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The selection of the title for this book is probably unfortunate. While peptic ulcer is a convenient term, it does not convey a precise meaning. The foreword states that the phrase as used includes ulcers found in that portion of the intestinal tract extending from the esophagus to the jejunum inclusive as well as in Meckel's diverticulum. But as might be expected the greater portion of the book is devoted to a discussion of ulcers of the duodenum and stomach. The distinction between gastric and duodenal ulcer should be sharply drawn. It is better to speak of duodenal ulcers and benign gastric ulcers as two separate entities. There is, of course, no place for the medical management of a malignant ulcer, a fact which in itself sets off the ulcer, in the stomach from that in the duodenum. The authors also divide ulcers into simple and complicated types. Since the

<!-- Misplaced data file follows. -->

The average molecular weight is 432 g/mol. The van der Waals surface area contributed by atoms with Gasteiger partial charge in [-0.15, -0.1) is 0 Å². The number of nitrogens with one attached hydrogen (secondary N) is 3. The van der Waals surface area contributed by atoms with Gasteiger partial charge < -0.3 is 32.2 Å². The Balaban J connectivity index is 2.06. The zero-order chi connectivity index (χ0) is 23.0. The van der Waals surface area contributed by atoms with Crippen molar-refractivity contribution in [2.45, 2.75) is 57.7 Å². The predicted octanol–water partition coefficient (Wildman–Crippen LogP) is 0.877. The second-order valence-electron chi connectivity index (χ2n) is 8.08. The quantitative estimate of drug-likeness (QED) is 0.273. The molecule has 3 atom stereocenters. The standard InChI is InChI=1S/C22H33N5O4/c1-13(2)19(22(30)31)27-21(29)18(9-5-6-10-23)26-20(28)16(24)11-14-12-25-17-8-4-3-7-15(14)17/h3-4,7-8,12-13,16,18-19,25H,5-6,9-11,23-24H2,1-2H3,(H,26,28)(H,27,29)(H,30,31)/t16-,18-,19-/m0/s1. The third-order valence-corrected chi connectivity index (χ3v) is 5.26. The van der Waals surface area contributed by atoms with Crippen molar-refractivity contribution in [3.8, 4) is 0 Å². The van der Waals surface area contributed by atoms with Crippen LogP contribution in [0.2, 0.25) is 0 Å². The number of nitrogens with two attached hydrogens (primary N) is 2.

Peptic Ulcer: Its Diagnosis and Treatment. JAMA. 1947;133(16):1249. doi:10.1001/jama.1947.02880160075030
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